Try to incorporate more fruit, vegetables, whole grains, nuts and legumes into your daily meals. It might be helpful to keep a produce bowl on your kitchen counter so you can grab things as a quick snack, too.
A plant-based diet helps maintain healthy cholesterol and blood pressure levels, and reduces your risk for some chronic conditions.
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7. Drink more water
This is one of those areas where it’s easy to see how healthy habits help. Since we’re mostly water, it makes sense that we would need to continually replenish our body’s supply. Getting enough water helps your body flush waste and keeps your joints lubricated, while acting as a shock absorber for your spine and helping your digestive processes.
To build healthy habits around water, start carrying a reusable water bottle with you. Whenever you’re bored, take a sip. Your body will thank you.
8. Reduce alcohol intake
Reducing the alcohol you consume does a lot for you, especially if you used to binge drink.:
- Lowers risk of high blood pressure, depression and other conditions
- Decreases symptoms of those conditions
- Helps your body better absorb nutrients
- Improves sleep and minimizes fatigue
- Supports liver health
The Centers for Disease Control and Prevention recommend that men have two drinks or fewer each day, while women stick to a max of one drink per day. To help yourself out here, figure out a nonalcoholic beverage you like a lot. Soda water, bitters and a lime can scratch the cocktail itch without adding another alcoholic drink to your daily total.
9. Quit smoking
Does this come as any surprise? Smoking is bad for your heart and lungs, and it’s also bad for your longevity. Long story short, if you want to live a longer, healthier life, kick the habit.
As you’re figuring out how to be healthier, don’t turn to vaping. It might be less harmful, but it’s just as addictive and still comes with health risks.
Smoking is one of the hardest daily habits to ditch. The CDC and the American Lung Association have resources to help.
10. Spend time with those you love
If you’re pursuing healthy habits to feel happier in 2023, hang with your people. Social connection goes a long way toward boosting our moods.
If you already have a group of friends or family, let this be a reminder to hit them up. Call someone you haven’t talked to in a while or invite a few people over for a game or movie night. Check how you feel afterward. Better? We thought so.
If you don’t have a social circle, make 2023 the year you intentionally work on making connections. That could mean striking up a conversation with a coworker or getting to know your neighbors.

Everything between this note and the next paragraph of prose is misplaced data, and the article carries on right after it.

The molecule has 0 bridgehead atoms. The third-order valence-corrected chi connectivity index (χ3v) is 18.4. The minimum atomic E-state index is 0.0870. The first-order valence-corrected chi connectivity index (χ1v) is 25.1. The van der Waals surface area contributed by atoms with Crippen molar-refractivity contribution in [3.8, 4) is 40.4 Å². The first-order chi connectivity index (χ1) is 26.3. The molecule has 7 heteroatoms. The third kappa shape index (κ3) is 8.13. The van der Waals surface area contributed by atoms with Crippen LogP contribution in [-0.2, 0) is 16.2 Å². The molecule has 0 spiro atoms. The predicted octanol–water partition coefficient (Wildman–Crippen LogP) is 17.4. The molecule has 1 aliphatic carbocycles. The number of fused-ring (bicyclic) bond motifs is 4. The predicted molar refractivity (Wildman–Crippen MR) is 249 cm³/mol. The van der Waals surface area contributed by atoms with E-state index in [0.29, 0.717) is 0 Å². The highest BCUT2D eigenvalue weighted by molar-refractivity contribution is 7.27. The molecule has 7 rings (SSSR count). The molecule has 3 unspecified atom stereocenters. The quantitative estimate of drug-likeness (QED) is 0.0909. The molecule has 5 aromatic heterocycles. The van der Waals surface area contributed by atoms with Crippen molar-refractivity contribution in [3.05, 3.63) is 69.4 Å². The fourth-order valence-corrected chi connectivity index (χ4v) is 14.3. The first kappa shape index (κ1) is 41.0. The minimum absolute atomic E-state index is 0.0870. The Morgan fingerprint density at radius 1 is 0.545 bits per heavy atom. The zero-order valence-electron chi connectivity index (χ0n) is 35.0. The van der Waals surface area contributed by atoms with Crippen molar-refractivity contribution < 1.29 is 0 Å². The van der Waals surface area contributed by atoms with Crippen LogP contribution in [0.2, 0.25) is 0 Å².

Social connection goes a long way toward boosting our overall mood.
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11. Take a break from electronics
Screen time takes its toll. In fact, studies directly link it with lower psychological well-being.
Fortunately, the reverse is true. A digital detox can:
- Improve your sleep
- Boost your focus and productivity
- Reduce symptoms of depression and anxiety
- Support real-life social connections (see the point above)
You could try going off social media apps for a while and see how you feel. But if you want to incorporate this into your healthy daily habits, carve out time each day when you’re screen-free. For better sleep, maybe make that the last hour before bed.
12. Take on a new hobby
Your healthy habits can also be fun and rewarding. What have you always wanted to do? Your answer to that question might point you toward a new hobby to explore in 2023. And getting into it can help you reduce stress and boost mental well-being.
Plus, some hobbies can get you moving, supporting both your physical and mental health. Maybe you get into playing pick-up soccer at the park, or you could explore yoga.
Ultimately, you’ve got a lot of options for healthy daily habits you could incorporate into the coming year. You can pick one or two, or go big and go for the full dozen. Either way, you’ll be moving toward a healthier, happier 2023.
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The information contained in this article is for educational and informational purposes only and is not intended as health or medical advice. Always consult a physician or other qualified health provider regarding any questions you may have about a medical condition or health objectives.